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Our Fart in Feeding the Nation 1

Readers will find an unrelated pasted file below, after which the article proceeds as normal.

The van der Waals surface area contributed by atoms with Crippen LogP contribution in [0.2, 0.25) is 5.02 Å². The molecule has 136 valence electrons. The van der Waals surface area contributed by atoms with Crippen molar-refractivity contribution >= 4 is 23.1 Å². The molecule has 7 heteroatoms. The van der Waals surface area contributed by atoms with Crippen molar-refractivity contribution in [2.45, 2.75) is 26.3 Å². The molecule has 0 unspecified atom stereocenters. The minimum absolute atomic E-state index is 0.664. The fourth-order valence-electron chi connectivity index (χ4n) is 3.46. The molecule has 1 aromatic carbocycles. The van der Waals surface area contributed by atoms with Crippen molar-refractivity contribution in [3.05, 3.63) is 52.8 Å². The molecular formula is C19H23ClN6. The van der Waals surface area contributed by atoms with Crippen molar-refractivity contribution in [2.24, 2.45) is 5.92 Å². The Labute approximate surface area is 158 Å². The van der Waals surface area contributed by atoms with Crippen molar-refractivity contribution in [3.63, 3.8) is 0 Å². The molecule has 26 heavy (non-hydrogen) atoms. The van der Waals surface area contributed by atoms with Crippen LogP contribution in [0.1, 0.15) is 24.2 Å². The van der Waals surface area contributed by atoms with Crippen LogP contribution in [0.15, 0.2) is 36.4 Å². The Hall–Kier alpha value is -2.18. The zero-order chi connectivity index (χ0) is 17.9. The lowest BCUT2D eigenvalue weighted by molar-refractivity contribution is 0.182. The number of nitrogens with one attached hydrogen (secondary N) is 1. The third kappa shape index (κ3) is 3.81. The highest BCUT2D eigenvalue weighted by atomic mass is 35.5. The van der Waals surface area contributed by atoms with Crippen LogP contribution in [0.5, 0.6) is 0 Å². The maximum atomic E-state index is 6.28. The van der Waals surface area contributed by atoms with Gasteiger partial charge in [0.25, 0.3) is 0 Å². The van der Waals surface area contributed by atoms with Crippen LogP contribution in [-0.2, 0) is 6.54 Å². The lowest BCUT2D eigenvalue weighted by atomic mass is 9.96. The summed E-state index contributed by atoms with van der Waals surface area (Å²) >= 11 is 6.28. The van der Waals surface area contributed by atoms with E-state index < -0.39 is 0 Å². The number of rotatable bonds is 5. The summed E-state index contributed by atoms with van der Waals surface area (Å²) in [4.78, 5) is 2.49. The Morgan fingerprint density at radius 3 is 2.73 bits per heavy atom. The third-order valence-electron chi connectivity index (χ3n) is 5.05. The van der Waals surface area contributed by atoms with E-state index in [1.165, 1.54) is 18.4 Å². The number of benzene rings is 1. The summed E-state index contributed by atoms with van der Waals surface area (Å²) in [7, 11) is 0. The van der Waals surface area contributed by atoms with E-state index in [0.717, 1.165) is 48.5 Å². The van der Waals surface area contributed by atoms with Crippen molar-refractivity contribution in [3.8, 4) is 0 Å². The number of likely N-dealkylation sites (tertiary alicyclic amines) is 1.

mo (Special Information Service. United States Department of Agriculture.) MAKING MAN LABOR COUNT FOR MORE By REX BEACH i5S&gz 'Copyright, by Htrpcr and Brothers) W9S ENB C- ROSA AND HER COMPANIONS, FACING STARVATION, ARE FORCED TO LEAVE THEIR HiDING PLACES Synopsis. Don Esteban Varona, rich Cuban planter, hides bis money and jewels and the secret of the hiding place is lost when he . and the only other person who knows it are killed. Donna Isabel, step mother of the Varona twins Esteban and Rosa searches vainly for years for the hidden treasure. Johnny O'lleilly, an American, loves and is loved by Rosa. Doona Isabel falls to her death in an old well while walking in. her sleep. Esteban's connection with the Cuban insurrectos is discovered and he and Rosa are forced to flee. O'Reilly, in New York on business, gets a letter from Rosa telling of her peril and he starts for Cuba. Pancho Cueto. faithless manager of the Varona estates, betrays Esteban and Rosa, leading Colonel Cobo, notorious Spanish guerrilla, to their hiding place. Esteban. who is absent, returns jnst in time to rescue Rosa. O'Reilly' efforts to reach Rosa are fruit less and he is compelled by the Spanish authorities-to leave Cuba. Esteban wreaks a terrible vengeance on Pancho Cueto. A fierce fight' with Spanish soldiers ensues. Esteban escapes, but, badly wounded and half conscious, he is unable to find his way' back to his camp CHAPTER XI Continued. 9 But the time came when he could walk no farther. lie tried repeatedly and failed, and meanwhile the earth spun even more rapidly, threatening to whirl him off into space. It was a ter rible sensation; he lay down ind Imgged the ground, clinging to roots and sobbing weakly. Rosa, he knew, was just around the next bend in the trail ; he called to her, but she did not answer, and he dared not attempt to creep forward because his grip was failing. lie could feel his fingers slip ping slipping. His last thought, as he went whirling end over end through space, was of his sister. She would never know how hard he had tried to reach her. Late on the second day after the bat tle Asenslo returned to his bohio. Rosa and Evangelina. already frantic at the delay, heard hira crying to them while he was still hidden in the woods, and knew that the worst had happened. There was little need for him to tell his story, for he was weaponless, stained, and bloody. He had crossed the hills on foot after a miraculous es cape from that ravine of death. Of his companions he knew nothing what ever; the mention of Esteban's name caused him to beat his breast and cry aloud. He was weak and feverish, and his incoherent story of the midnight .encounter was so highly colored that Rosa nearly swooned with horror. The girl stood swaying while he told how the night had betrayed them, how he had wrought incredible feats of valor before the shifting tide of battle had4 spewed him out the end of the tiiinken road and left him half dead in the grass. Asensio had lain there un til, finding himself growing stronger, he had burrowed into a tangle of vines at the foot of a wall, where he had re nialned until the fighting ceased. When the Spaniards had finally discovered Ithelr mistake and. had ceased riding 'one another down, when lights came -and he heard Colonel Cobo cursing them like one insane, he had wriggled away, crossed the calzada, and hidden In the woods until dawn. .He had been walking ever since; he had come home in die. J Asensio recovered, but he was sadly changed. There was no longer any martial spirit in him : he feared the iSpaniards, and tales of their atrocities cowed him. Then Cobo came into the Yumuri. jThe valley, already well-nigh deserted, was filled to the brim with smoke from framing fields and houses, and, through It the sun showed like a copper shield. Kefugees passed the bohio, bound farther into the hills, and Asensio told .the two women that he and they must .also go. So the three gathered up (rwhat few things they could carry on their backs and fled. They did not stop until they had gained the fastnesses of the Pan de Matanzas. Here they built a shelter and again took up the problem of liv ing, which was now more difficult than ever. The Pan de Matanzas, so called be- -cause of its resemblance to a mighty loaf of bread, became a mockery to the hungry people cowering in its shel ter. Bread! Rosa Varona could not remember when she had last tasted such a luxury. Raw cane, coconuts, the tasteless fruita bomba, roots, the pith from palm tops, these were her articles of diet, and she did not thrive upon them. She was always more or less hungry. She was ragged, too, and she shivered miserably through the long, chill nights. Rosa could measure the change in her appearance only by .studying her reflection from the sur face of the spring where she drew wa ter, but she could see that she had be come very thin, and she judged that the color had entirely gone from her cheeks. It saddened her, for O'Reilly's sake. Time came when Asensio spoke of .giving, up the struggle and going in. "They were gradually starving, he said, and Rosa was ill ; the risk of discovery was ever present. Jt was better to go while they had the strength than slow ly but surely to perish here. He had heard that there were twenty thousand reconcentrados in Matanzas ; in such a crowd they could easily manage to hide themselves; they would at least be fed along with the others. No one had told Asensio that the government was leaving Its prisoners to shift for themselves, supplying them .with not a pound of food nor a square inch of shelter. ; "" Misery bred desperation at last ; iBvangellmi's courage failed her, and tehe allowed "herself to be won. over. jShe began her preparations by disguis- . ling Rosa. Gathering herbs and berries. Ishe made a stain with which she col- irrvl th jHrl's fm nnrt hrwlv then cho jsewed a bundle of leaves into the back . Id! Rosa's waist so 'that when tlie lat ter stooped her shoulders and walked with a stick her appearance of de formity was complete. On the night before their departure Rosa Varona prayed long and earnest ly, asking little for herself, but much for the two black people who had suf fered so much for her. She ..prayed also that O'Reilly would come before it was too late. CHAPTER XII A Woman With a Mission. Within a few hours after O'Reilly's return to New York he telephoned to Felipe Alvarado, explaining briefly the disastrous failure of his Cuban trip. "I feared as-much," the doctor told him. "You were lucky to escape with your life." "Well, I'm going back. Won't you in tercede for me with the junta? They're constantly sending parties." "Um-m! not quite so often as that." Alvarado was silent for a moment; then he said : "Dine with me tonight and we'll talk it over. I'm eager for news of my brothers and there is some one I wish you to meet. She Is interested in our cause." "'She'? A woman?" "Yes,' and an unusual woman. She has contributed liberally to our cause. I would like you to meet her." "Very well ; but I've only one suit of clothes, and it looks as If Td slept in it." "Oh, bother the clothes!" laughed the physician. "I've given most of my own to my destitute countrymen. Don't expect too much to eat, either; every extra dollar, yau know, goes the same way as my extra trou sers. It will be a sort of patriotic 'poverty party.' Come at seven, please." That evening O'Reilly anticipated his dinner engagement by a few mo ments in order to have a word alone with Alvarado. "This lady who Is coming here to night has influence with Enriquez." Al varado told him. "You remember I told you that she has contributed lib erally. . She might help you." O'Reilly had met women with ideals, with purposes, with avocations, and his opinion of them was low. Women who had "missions" were always tire some, he had discovered. This one, it appeared, was unusual only in that she had adopted a particularly exacting form of charitable work. Nursing, even as a rich woman's diversion, must be anything but agreeable. O'Reilly pictured this Evans person in his mind a large, plain, elderly crea ture, obsessed with impractical ideas of uplifting the masses! She would undoubtedly bare him stiff with stories of her work; she would reproach him with neglect of his duties to the suf fering. Johnnie was too poor to be charitable and too deeply engrossed at the moment with his own troubles to care anything whatever about the "masses." And she was a "miss." That meant that she wore thick glasses and probably kept cats. A ringing laugh from the cramped hallway interrupted these reflections; then a moment later Doctor Alvarado was Introducing O'Reilly to a young woman so completely out of the pic ture, so utterly the opposite of his preconceived notions, that he was mo mentarily at a loss. Johnnie found himself looking into a pair of frank gray eyes, and felt his hand seized by a firm, almost masculine grasp. Miss Evans, according to his first dazzling impression, was about the most fetch ing creature he had ever seen and about the last person by whom any young man could be bored. The girl and she was a girl had brought into the room an electric vitality, a breezi ness hard to describe. Altogether she was such a vision of healthy, unaffect ed and smartly gotten-up young wom anhood that O'Reilly could only stam mer his acknowledgment of the intro duction, inwardly berating himself for his awkwardness. Alvarado placed an affectionate hand upon Miss Evans shoulderl "O'Reilly, this girl has done, more for Cuba than any of us. She has spent a small fortune for medical supplies," said he. - "Those poor men must live on qui nine,; the girl exclaimed. "Anyone who can bear to take the stuff ought to have all he wants. I've a perfect passion for giving pills.' O'Reilly liked this girL He had liked her the instant she favored him with her friendly smile, and so, trusting fatuously to his masculine powers of observation, he tried to analyze her. He could not guess her age, for an ex pensive ladies tailor can baf3e the most discriminating eye. Certainly, however, she was not old he had an idea that she would tell him her exact age if he asked her. While he could not call her beautiful, she was some- thiaz Irr.Tneaaeljr better sh w&s alivaJ human, interesting-, and interested. The fact that she did not take her "mission" over-seriously proved that she was al.o sensible beyond most women. Yes, that was it. Miss No- ! rine Evans was a perfectly sensible, unspoiled young person, who showed the admirable effects of clean living and clean thinking coupled with a nor mal, sturdy constitution. O'Reilly told himself that here was a girl who could pour tea. nurse a sick man, or throw a baseball. And she was as good as her promise. She did not interrupt when, during dinner. Alvarado led Johnnie to talk about his latest experience in Cuba, but, on the contrary, her unflagging in terest induced O'Reilly to address his talk more often to her than to the doc tor. He soon discovered that she un derstood the Cuban situation as well as or better than he, and that her sym pathies were keen. She was genuinely moved by the gallant struggle of the Cuban people, and when the dinner was over she exploded a surprise which left both men speechless. "This settles it with me," she an nounced. I'm going right to the insur rectos with you." "With me!" O'Reilly could not con ceal his lack of enthusiasm. "I don't knov" that the junta, will take me." "They will if I ask them. You say the rebels have no hospitals, no nurses " "We do the best we can, with our equipment." "Well, I'll supply better equipment, and I'll handle it myself. I'm in ear nest. You sha'n't stop me." The physician stirred uneasily. "It's utterly absurd," he expostulated. "Some women might do it, but you're not the sort. You are pardon nre a most attractive young person. You'd be thrown among rough men." "Mr. O'Reilly will look out for me. But. for that matter, I can take care of myself. Oh, it's of no use trying to discourage me. I always have my own way ; I'm completely spoiled." "Your family will never consent." O'Reilly ventured ; whereupon Miss Evans laughed. "I haven't such a thing. I'm alone and unincumbered. No girl was ever so fortunate. But wait I'll settle this whole thing in a minute." She quitted the table, ran to Alvarudo's telephone, and called a number. "She's after Enriquez," groaned the physician. "He's w eak ; he can't re fuse her anything." "I don't want a woman on my hands," O'Reilly whispered, fiercely. "Suppose she, got sick? Good Lord! I'd have to nurse her." He wiped a sudden moisture from his brow. "Oh, she won't get sick. She'll prob ably nurse you and all the other men. You'll like it. too, and you will all fall In love with her everybody does and start fighting among yourselves. There! She has Enriquez. Listen." Johnnie shivered apprehensively at the directness with which Miss Evans put her request. "You understand, I want to go and see .for myself, she was saying. "If you need medicines I'll give them bushels of the nastiest stuff I can- buy. Ill organize a field hospital. ... Oh, very well, call it a bribe, if you like. Anyhow, I've fully determined to go, and Mr. O'Reil ly has volunteered to take care of me. He's charmed with the idea." Miss Evans giggled. "That means you'll have to take him along, too." There followed a pause during which the two men exchanged dismayed glances. 'She doesn't seem to care what she says. OKeuly murmured. "But ril put a flea In Enriquez' ear." "Put it in writing, please." There was a wait. Now read it to me. . . . 'I'm Going Right tc the Witli You." Insurrectos Good! Miss Evans fairly purred over the telephone. "Send it to me by messenger right away; that's a dear, I'm at Doctor Alvarado's house, and he's beside himself with joy. Thanks, awfully. You're so nice." A moment, and she was back in the dining room facing her two friends a picture of triumph. "You have nothing more v to say about It," she gloated. " The pro visional government of Cuba, through Its New York representatives, extends to Miss Norine Evans an invitation to visit its temporary headquarters la the Sierra de somethlng-or-other. and dasms It an honor to Lave sr as its guest so long as she wishes to remain there. Now then, let's celebrate." She executed a dance step, pirou etted around the room, then plumped herself down into her chair. She rat tled her cup and saucer noisily, cry ing. "Fill them up. Doctor Gloom. Let's drink to Cuba Libre." - Johnnie managed to smile a3 he raised his demi-tasse. "Here's to my success as a chaperon." said he. "I'm disliked by the Spaniards, and now the Cubans will hate me. I can see happy days ahead." O'Reilly arose early the next morn ing and hurried down to the office of the junta, hoping that he could con vince Mr. Enriquez of the folly of al lowing Norine Evans to have her way. But his respect for Miss Evans energy and initiative deepened when, on arriv ing at 56 New street, he discovered that she had forestalled him and was even then closeted with the man he had come to see. Johnnie walked un easily; he was dismayed when the girl finally appeared, with Enriquez in tow, fur the man's face was radiant. "It's all settled," she announced, at sight of O'Reilly. "I've speeded them up." 'You're an early riser," the latter re marked. "I hardlv expected " Enriquez broke in. "Such enthusi asm! Such ardor! She whirls a per son oft his feet." "It seems that the Junta lacks money for another expedition, so I've made up the deficit. We'll be off in a week. "Really? Then you're actually going?" "Of course. Don't be hateful, and argumentative, or I'll begin to think you're a born chaperon," Miss Evans exclaimed. "Come! Make un vour mind to endure me. And now you're going to help me buy my tropical out fit." With a smile and a nod at Enriquez she took O'Reilly's arm and bore him away. The days of idle waiting that fol lowed were trying, even to one of O'Reilly's philosophical habit of mind. He could learn nothing about the Jun ta's plans, and,-owing to his complete uncertainty, he was unable to get work. At last there came a message which brought them great joy. Enriquez di rected them to be in readiness to leave Jersey City at seven o'clock the follow ing morning. Neither Johnnie nor Les lie Branch slept muchxthat night. As they waited in the huge, barnlike station Enriquez appeared with Norine Evans upon his arm. The girl's color was high; she was tremulous with ex citement. Leslie Branch, who saw her for the first time, emitted a low whistle of surprise. "Glory be! That goddess!" he cried. When Norine took his bony, blood less hand in her warm grasp and flashed him her frank, friendly smile, he capitulated instantly. Enriquez was introducing a new comer now, one Major Ramos, a square-jawed forceful Cuban, who, it seemed, was to be in command of the expedition. "My duties end here," Enriquez ex plained. "Major Ramos will take charge of you. and you must do ex actly as he directs. Ask no questions, for he won't answer them. Good-by and good luck." When he had gone the three Ameri cans followed their new guide through the Iron gates. " Major Rainos proved that he knew how to obey orders even though the other members of his party did not. He remained utterly deaf to Miss Ev ans' entreaties that he -let her know something about the plans of the ex pedition ; he would not even tell her where he was taking her, where the ether filibusters had assembled, or from what port their ship would sail. When Philadelphia. Washington, then Baltimore, and finally Richmond were left behind. Miss Evans was, in truth, ready to explode, and her two compan ions were in a similar frame of mind. It was not until the train was ap proaching Charleston that Major Ra mos finally announced: "This Is the end of our journey; the other mem bers of the expedition are here. But I must ask you not to talk with them or with any strangers, for our friend3 are being watched by detectives in the employ of the Spanish minister at Washington and by United States dep uty marshals. One little indiscretion might ruin everything." The hotel to which Major Ramos led his guests appeared to be well filled; there were many Cubans in the lobby, and the air was heavy with the aroma of their strong, black cigarettes. As the major entered they turned in terested and expectant faces toward him and they eyed his companions with frank curiosity. Miss Evans became the target for more than one warmly admiring glance. As for O'Reilly, the familiar odor of those Cuban cigarettes, the snatches of Spanish conversation which he over heard, awoke in him a great excite ment; he realized with an odd thrill that these eager, dark-vLsaged men were now his friends and comrades, and that those Americans - loitering watchfully among them were his ene mies the spies of whom Ramos had spoken. There were at least a score of the latter, and all were plainly stamped with the distinctive marks of their calling. That they, too, were in terested in the latest arrivals was soon made evident by their efforts to get acquainted. On the next afternoon word was qui etly passed to get ready, and the fili busters, carrying their scant hand baggage, began to leave the hotel In groups, followed, of course, by the watchful spies. As the three Americans prepared for Everything is all right. We're not go ing aboard the Dauntless at all; she's here as a blind." " "Are you sure?" O'Reilly shot her a quick glance. "Major Ramos himself gave that story to the newspapers; it's all a part of" his plan. I promised not to tell, but I Just can't help myself. Gee! I'm having a good time." Leslie Branch shook his head mourn fully. "Yoh may enjoy It, but I don't, he grumbled. "We'll end it by being pinched, and that will finish me. One week in a damp cell, with my lungs " O'Reilly, whose spirits had risen magically, clapped him heartily on the back, crying: '"Congratulations ! You're feeling better." "I never felt worse !" the other com plained. "Nonsense! That's the first kick you've mmle since we hit cold weather. A ipiill 11 ? "They're 'Wops, or Greeks, or Some thing." By the time we reach Cuba you'll be nice and melancholy and your cough will be all gone." Ramos led his three charges to the railroad station and into the rear coach of a south-bound train, where the other members of the expedition had already found seats. As they climbed aboard a secret service agent essayed to follow them, but he was stopped by a brakeman, who said : "You can't ride in here; this is a special car. Some sort of a picnic party. They're 'wops or Greeks or something." O'Reilly finds himself back in Cuba only to 'have his hopes of finding Rosa and Esteban re ceive another crushing blow. Still he refuses to give up the search. - Read about these devel opments in the next installment. (TO BE CONTINUED.) MYSTERY HOVERS OVER LAKE Body of Water in Central Africa Has Most Curious Effect on Minds of Travelers. Cold and gray are the waters which Lake Tchad spreads over the lowlands of central Africa. The traveler In Africa finds the mystery of the dark continent more haunting and unfath omable here than in the baffling mazes of the jungle or in the silent smile of the sphinx. Heavy winds toss the shallow waters about and whisper their secrets through the reeds. But the lake makes no answering confidences. It stretches on and on, measuring Its miles of surface in sweeping wave lengths. As far as the eye can see ahead are the reeds and rushes reaching up through the water In tangled masses. Here and there the line of the gray ex panse is broken by slender islands bearing up a few round-topped native huts, outlined dimly against the sky line. The effect is that of a painting seen, through gray glasses, reducing the whole to a low key. It Is In the grayness that the lake's effect of mys tery lies, the grayness that hovers dull and cheerless over waving reeds. The traveler gazing across Lake Tchad for the first time feels the thrill of discovery. The knowledge that he Is not the first to stand upon the banks does not dispel the feeling of entering the most shut-off place in central Africa. Valuable Australian Wood. Figured blackwood is mentioned by a consular report as perhaps the most beautiful of Australia's many orna mental hardwoods. The "fiddleback and "mottled" grains are -most socht. the grain of the former being not on like that of the North American curly maple. The color, however. Is differ ent, being a rich golden brown. The panel effects are obtained by combin ing the fiffure with the plain black wood. Eye Guard for Eye Worker. An eye guard raluable for macntn Ists who work where there Is danger to the eyes from eteel or other par ticles consists of a 6teel frame and a piece of plate glass covered by Iron wire netting of large mesa. The guard Ls said to be easily adjusted and more Larger Implement Increases MACHINERY AIDS LABOR SHORTAGE Use of Modern Implements Is One Way to Increase Crops in Time of Emergency. AIDS EFFICIENCY OF WORKER United States Department of Agricul ture Recommends That Farmers Co-operate in Purchase of Va rious Farm Outfits. Work which Is generally done In some part of the country -with the aid of machines that greatly Increase the efficiency of the man employed is still largely done by hand in other parts. Machinery for the most of the work in connection with preparing and tilling the soil Is available in many sizes, and frequently two or more outfits, each requiring the time of one man, are seen working in the same field on op erations for which implements of two or three times the size of those used could be employed with just as satis factory results. There are few farm horses which a driver of ordinary in telligence cannot train to work In large teams in a few days time, and most of the larger Implements are lit tle if any more complicated or diffi cult to handle than the small ones for the same work. Machinery Profitable. Where the farm is large, and it Is not possible to procure sufficient labor, specialists of the United States de partment of agriculture say it Is more profitable, as well as patriotic, to In stall machinery which will enable the operator to plant, cultivate, and har vest a full acreage of the crops best suited to his land and the needs of his country, than to let some of the land He Idle, or, at best, have It pre pared and worked poorly, and the crops out of season. In Farmers Bulletin &S9, "Better Use of Man Labor on the Farm." Just issued by the United States depart ment of agriculture, photographs of actual farm scenes are printed to show that in many cases work can be doubled by the use of larger Imple ments and greater motive power, and sometimes the gain is considerably more than that. If the nature of the work and the machinery for doing It are such that the best Implements will Increase the efficiency of the worker by only 50 or 75 per cent their use may make possible an increase In acreage by just that ameunt and at least will enable the farmer to do his work In less time and allow him to take better advantage of good weath er If the season Is unfavorable Combining to Purchase Machinery. Can all farmers afford to buy extra horses and larger Implements to save man labor? Of course those whose farms require but one or two horses to do the ordinary work seldom can afford to do so. But they can secure this additional help by combining to purchase larger machinery, and doub ling up their teams to operate it; or one. usually more skilled In operating machinery, or-better able to purchase it, may own the .larger Implements, and do the work for several neighbor farmers, besides his own, to the ad vantage of all concerned. Both these methods have been tried out In many localities with mowers, harvesters, tractors, thrashing machines," and other farm machinery. How Rats Migrate. Migrations of rats from one local ity to another probably are due chiefly to food conditions, say Investigators of the United States department of agriculture. After years In which the pests are comparatively scarce in a rural neighborhood they suddenly be There are ' many varieties of cow peas, of which the white and black eye sorts are most desirable for table use. Hogging-down and sheeping-down corn are contemplated this year on an unprecedented scale. Scarcity of labor is the principal prompting influence. 'W -TV Work One Man Can Do. come exceedingly abundant and de structive. Rats migrate from places where food is scarce to places where it is plentiful. Abundant food In the new locality 'causes abnormal repro duction, the effect of which in a short time is that of a sudden invasion by a vast horde of rats. Other movements of rats are local and seasonal in occurrence. An exo dus takes place every spring from cities and villages to river banks and farmsteads In the surrounding coun try, and is followed by a return mi gration In the autumn. This phenom enon, which has been observed almost everywhere, explains why rats are more abundant in towns during the cold season and In larger numbers la the country during the summer. That all rodent destruction is prop erly ffte business of the community, and that this must be recognized be fore substantial progress is made, la asserted by the department Investiga tors. t INVESTING IN MACHINERY t If two men, driving one horse each, can combine the two horses into one team which one man can drive, and this 'team can do as much or more work than the two did singly. Isn't It wise to combine them and save one man's time? And If the farm Is large and conditions warrant, isn't.It wise to combine two of these two horse teams into one, and save another man's time? But before making these extra investments It is wise for the farmer to "consider well the cost and the probable gain. If extra horses and Implements cost more than they will produce, of course it would be unwise to make the Investment, Maple Sugar Value Grows. The value of the national produc tion of maple sugar and maple sirup has grown from $2,600,000 In 1809. when the census first ascertained It, to $12,000,000 for 1918, according to the bureau of crop estimates. United States department of agriculture. The maple sugar and sirup of 1913 were 'worth five times the cranberry crop of 1917, one and one-third times the hop crop, three-fifths of the sorghum sirup made, one-half of the buckwheat or flaxseed or onion crop, one-third of the oranges, and one-quarter of the sugar beets. The principal region of production extends from northwestern Ohio through New York to Vermont and In cludes parts of Maine, New Hamp shire, Massachusetts and Pennsyl vania. Outside of this region there Is production of Importance In the moun tain country beginning with the south ern counties of Pennsylvania and ex tending through western Maryland Into scattered localities In West Vir ginia, and also in parts of Michigan, Wisconsin and Indiana. Weeds Never Rest. The weed fight Is one of the stand ard routine operations on the farm, and It represents a large proportion of the labor necessary to produce crops. No other single feature of farming re quires such universal and unceasing attention as do the weeds. Results From Thinning. Do not let the vegetables remain too thick In the row. Too many beets to the foot in the row is just as bad as weeds. Get the maximum results from your ground by thinning and good care. Plan for Storase House. Early this season plans should be made and executed in the building of suitable farm storage houses or cel lars. This usually can be done at rel atively low cost If undertaken in time. For honey comb and cellar winter- ing an eight-frame hive Is commonly t preferred. Frequent cultivation of the soil will be necessary to save moisture. . Barn room and the proper shelter for crops Is always Important on the farm. -V A good rotation is just as essential to the farm as a good meal to the farmer. When alfalfa is cured in the wind row the leaves draw moisture from the stem and insure even curing.